The Portuguese and Spanish Department along with the Department of Africology at UWM continued its celebration of the Year of the Humanities with a lecture titled Lisbon Stories from Professor Fernando Arenas of the University of Michigan. The College of Letters and Science as well as the centers for International Studies and Latin American and Caribbean Studies also helped to organize the event for students and the community. Arenas, a Professor of luso-phone studies, spoke to students about the experience of immigrant in post-colonial Portugal.
Lusophone is the term used to describe the world community of Portuguese speakers.
Professor Sandra Sousa, of the Portuguese Department heralded Arenas as “one of the most important living contributors to lusophone studies.”
Sousa shared that she was excited to invite Arenas to UWM in order to help “bring more awareness to the Portuguese world here in Milwaukee.”
Arenas delivered an interactive lecture analyzing the experience of migrants to Portugal with the use of contemporary films and texts. He discussed issues in the context of immigrations to Portugal; however, much of the discussion was easily extrapolated to ideas of a global scope.
Sousa felt Arenas’s lecture effectively conveyed the core values of humanities studies, such as the understanding of other cultural experiences, into his lecture.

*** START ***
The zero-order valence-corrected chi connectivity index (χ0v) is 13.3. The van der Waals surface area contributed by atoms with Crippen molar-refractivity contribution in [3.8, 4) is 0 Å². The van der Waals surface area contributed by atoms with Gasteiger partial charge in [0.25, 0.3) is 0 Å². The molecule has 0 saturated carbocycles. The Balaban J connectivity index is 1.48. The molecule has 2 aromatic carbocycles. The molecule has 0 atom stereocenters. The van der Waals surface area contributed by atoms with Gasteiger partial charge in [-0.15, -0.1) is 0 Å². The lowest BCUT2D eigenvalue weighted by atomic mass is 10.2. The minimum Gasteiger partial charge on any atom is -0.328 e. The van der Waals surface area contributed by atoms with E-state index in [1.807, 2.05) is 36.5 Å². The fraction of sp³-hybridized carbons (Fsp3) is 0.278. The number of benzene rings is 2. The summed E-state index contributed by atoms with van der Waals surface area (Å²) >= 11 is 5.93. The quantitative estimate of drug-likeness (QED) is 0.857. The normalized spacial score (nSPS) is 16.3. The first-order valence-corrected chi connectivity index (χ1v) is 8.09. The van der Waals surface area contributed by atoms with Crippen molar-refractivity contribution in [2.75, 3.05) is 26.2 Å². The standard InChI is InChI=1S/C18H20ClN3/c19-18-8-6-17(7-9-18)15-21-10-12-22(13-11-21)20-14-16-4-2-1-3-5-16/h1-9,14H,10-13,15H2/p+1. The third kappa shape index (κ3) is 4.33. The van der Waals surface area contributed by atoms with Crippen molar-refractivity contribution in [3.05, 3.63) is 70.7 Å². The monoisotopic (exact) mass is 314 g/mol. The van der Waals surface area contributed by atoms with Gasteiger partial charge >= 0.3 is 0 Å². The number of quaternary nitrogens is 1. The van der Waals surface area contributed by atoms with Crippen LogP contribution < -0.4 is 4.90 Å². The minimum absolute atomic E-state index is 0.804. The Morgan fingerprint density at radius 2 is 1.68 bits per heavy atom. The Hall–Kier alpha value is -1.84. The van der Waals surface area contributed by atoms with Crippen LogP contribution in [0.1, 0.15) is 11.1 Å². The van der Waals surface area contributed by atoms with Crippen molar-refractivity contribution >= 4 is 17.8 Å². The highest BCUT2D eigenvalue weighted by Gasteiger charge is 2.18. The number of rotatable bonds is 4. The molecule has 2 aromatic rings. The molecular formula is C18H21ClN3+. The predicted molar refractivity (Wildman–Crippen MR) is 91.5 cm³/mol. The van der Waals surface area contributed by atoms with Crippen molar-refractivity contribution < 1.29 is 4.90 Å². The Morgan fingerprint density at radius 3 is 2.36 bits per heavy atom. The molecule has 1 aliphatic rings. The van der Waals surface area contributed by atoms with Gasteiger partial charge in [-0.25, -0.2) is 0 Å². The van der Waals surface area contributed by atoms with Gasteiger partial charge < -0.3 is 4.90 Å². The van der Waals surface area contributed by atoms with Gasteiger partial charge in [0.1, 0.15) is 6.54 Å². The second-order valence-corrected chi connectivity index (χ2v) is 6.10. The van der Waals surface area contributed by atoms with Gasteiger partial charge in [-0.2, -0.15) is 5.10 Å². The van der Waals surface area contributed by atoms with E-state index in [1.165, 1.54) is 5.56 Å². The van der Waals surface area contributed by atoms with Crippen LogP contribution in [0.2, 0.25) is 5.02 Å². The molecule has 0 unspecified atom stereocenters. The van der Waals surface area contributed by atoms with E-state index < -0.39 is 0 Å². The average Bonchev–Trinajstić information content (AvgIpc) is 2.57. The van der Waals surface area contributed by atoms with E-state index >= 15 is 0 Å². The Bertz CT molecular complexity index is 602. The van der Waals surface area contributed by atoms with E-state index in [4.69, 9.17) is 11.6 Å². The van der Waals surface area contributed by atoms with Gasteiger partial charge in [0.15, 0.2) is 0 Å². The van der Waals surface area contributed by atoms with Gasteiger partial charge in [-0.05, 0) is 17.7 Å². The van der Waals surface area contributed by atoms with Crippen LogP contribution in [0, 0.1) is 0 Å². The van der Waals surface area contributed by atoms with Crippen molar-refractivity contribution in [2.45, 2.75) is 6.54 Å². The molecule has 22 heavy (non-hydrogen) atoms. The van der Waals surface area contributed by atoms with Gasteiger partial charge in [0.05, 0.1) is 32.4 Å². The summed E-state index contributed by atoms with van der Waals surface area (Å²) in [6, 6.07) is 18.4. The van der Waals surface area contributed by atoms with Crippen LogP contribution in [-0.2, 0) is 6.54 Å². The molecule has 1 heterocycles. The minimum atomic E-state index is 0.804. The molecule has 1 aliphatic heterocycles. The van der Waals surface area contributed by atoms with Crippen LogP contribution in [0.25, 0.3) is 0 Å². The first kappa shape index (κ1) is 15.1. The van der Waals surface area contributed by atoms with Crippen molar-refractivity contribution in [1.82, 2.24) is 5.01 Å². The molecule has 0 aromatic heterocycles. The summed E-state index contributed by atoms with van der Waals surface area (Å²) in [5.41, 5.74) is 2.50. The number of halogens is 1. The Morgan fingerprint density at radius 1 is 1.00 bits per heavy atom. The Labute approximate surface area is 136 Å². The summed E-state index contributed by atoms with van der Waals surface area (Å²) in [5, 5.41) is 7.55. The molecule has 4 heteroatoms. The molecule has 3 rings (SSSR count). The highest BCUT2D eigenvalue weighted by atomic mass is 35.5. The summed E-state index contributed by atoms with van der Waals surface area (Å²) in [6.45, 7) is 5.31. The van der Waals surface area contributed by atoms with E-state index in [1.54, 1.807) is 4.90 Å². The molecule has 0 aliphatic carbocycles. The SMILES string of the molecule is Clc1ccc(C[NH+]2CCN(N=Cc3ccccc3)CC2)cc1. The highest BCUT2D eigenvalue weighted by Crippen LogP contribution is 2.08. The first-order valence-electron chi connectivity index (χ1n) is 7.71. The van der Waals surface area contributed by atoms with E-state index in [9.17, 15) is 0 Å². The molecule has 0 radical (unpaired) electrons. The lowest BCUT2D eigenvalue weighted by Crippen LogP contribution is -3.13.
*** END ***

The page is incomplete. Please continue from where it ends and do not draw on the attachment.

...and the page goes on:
According to Arenas, “The humanities offer a way to understand the framework of the world.”
Arenas believes an education in the humanities helps one develop a “coherent” understanding of the world. He feels this level of understanding is intrinsic to becoming an informed citizen. Citizenship, Arenas believes, is a concept “much vaster” than “the country listed on one’s passport”.
According to Arenas, as far as the Humanities are concerned, “It is my life.” This was a sentiment shared by some in attendance, such as senior Madeline Brancel.
“Quite literally, the Humanities are my life.” said Brancel.
Brancel noted that the lecture delivered by Arenas was the first time she had encountered the discussion method, wherein literature and cinema were used to contextualize and discuss specific societal issues such as migration and development.
“I’m actually interested in going into something similar to what he was talking about.” said Brancel.
Arenas lamented that most people don’t understand what a career in the humanities entails. He believes that too often the work generated by those studying the humanities appears “a bit intangible”.
Arenas said that the work done by himself and his colleagues involves reflection and analysis of many “very difficult and complicated questions”.
“The kind of work that we do is to kind of provide or gain an understanding of how the world operates.”